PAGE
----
Cancer arises following the mutation of regulatory genes. The cell then sits silently for years until it starts to divide uncontrollably causing cancer. The incubation time is variable,  thyroid cancers and leukemia often arise some 2 to 5 years post exposure, but solid cancers of other organs including lung, breast, bowel, kidneys take 15 to 80 years to develop post exposure.

Other diseases induced by radiation

Cancer is not the only side effect of radiation exposure.  Many diseases other than malignancies were documented in the exposed populations.  including endocrine abnormalities

Initial symptoms and illnesses of contaminated and exposed children

This is the list of maladies that affected the children of Belarus initially and many Japanese children have suffered similar complaints. These illnesses were experienced in the many parts of the Ukraine and Russia as well including aching joints and elevated blood pressure.

Premature aging

Signs and symptoms of premature aging have occurred in children and also in Signs of premature aging are hair loss, heart attacks, strokes, senile eye changes – cataracts etc, osteoporosis, pancreatitis, arteriosclerosis, type 11 diabetes, and hearing and balance abnormalities.

Non Malignant Diseases post Chernobyl

Because radiation causes a decrease in the immune system, a wide variety of infectious diseases occurred in the exposed populations in the months and years after the accident

Multiple Endocrine Abnormalities

Cesium has been found to concentrate in endocrine glands such as the pituitary at the base of the brain which controls other endocrine glands. This element also concentrates in the thyroid, pancreas and heart muscle where it induced  a variety of diseases in the Chernobyl survivors including cardiac arrhythmias, sudden heart attacks and type 11 diabetes. Radioactive iodine also concentrates in the thyroid gland and together they induced hypo and hyperthyroidism and thyroid tumors and cancers. Menstrual disorders were common, delayed puberty in women, increased testosterone in young women, infertility, increased abortion rates, premature births, decreased sperm counts and abnormal sperm, and sterility in the liquidators.  Of course other radioactive elements which were inhaled or ingested almost certainly contributed to these pathologies.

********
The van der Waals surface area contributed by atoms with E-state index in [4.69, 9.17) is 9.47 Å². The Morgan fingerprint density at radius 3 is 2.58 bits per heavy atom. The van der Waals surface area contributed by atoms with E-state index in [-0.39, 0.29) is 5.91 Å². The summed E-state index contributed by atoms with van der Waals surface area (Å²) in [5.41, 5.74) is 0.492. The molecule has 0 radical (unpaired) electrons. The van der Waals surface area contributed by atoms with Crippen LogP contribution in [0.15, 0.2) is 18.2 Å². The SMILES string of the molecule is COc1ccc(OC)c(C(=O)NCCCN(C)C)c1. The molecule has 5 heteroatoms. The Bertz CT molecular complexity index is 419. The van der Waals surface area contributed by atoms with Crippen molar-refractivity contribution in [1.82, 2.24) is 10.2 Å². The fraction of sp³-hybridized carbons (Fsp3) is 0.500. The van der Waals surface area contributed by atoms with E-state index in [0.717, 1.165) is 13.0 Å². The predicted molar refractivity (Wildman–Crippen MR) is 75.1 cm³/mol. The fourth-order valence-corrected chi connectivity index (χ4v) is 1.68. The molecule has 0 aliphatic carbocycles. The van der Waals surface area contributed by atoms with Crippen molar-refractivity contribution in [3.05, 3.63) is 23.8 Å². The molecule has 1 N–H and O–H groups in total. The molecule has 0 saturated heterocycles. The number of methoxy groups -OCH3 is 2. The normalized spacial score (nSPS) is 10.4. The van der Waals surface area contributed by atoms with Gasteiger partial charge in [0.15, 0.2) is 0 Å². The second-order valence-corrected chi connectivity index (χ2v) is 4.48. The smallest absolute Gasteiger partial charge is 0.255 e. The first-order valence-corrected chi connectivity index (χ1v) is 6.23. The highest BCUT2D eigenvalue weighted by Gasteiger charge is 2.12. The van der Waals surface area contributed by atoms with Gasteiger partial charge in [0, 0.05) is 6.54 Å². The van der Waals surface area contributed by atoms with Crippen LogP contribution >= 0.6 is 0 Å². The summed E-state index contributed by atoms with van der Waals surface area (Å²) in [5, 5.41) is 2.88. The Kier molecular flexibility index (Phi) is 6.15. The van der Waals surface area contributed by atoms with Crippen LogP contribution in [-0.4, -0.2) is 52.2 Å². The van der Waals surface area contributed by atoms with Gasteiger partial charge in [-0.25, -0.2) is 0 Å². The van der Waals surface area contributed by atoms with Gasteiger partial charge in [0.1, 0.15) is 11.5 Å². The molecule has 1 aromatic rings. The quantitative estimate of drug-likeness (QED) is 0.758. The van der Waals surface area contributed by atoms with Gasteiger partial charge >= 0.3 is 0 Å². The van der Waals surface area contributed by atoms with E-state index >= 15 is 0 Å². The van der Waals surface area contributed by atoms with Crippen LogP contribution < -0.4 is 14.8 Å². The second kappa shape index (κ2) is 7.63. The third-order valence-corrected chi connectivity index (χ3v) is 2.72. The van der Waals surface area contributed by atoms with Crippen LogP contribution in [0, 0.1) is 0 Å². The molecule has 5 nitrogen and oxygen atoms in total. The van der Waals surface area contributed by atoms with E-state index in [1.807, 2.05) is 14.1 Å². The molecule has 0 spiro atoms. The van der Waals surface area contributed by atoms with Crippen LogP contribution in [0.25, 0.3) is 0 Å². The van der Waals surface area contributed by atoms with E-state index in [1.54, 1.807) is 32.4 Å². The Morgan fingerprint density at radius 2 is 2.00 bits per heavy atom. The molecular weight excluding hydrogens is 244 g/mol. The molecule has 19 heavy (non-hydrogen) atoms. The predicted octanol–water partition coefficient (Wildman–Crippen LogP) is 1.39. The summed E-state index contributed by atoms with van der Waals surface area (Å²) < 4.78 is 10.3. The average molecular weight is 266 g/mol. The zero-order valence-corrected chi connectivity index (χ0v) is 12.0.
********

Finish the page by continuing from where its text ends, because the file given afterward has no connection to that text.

Immuno-deficiencies and Infections

Radiation depletes the immune system, and many abnormalities have been documented in immune indicators such as T and B lymphocytes and circulating immune-globulins.  Because of this decreased immune response, many infections have been documented in the surviving populations, including  viral, bacterial and fungal infections which manifested as pneumonia, tonsillitis, acute bronchitis, asthma, hepatitis B and C, herpes, parasitic diseases, tuberculosis, neonatal infections, ringworm, cryptosporidium and pneumocystis.

Bone and Muscle Pathology  

Many doctors reported people suffering from chronic joint pain, osteoporosis, osteochondritis, periodontal diseases including caries, and increased bone fractures. This could partly be explained by the fact that strontium 90 concentrates in bones and teeth as does plutonium.

Nervous System Diseases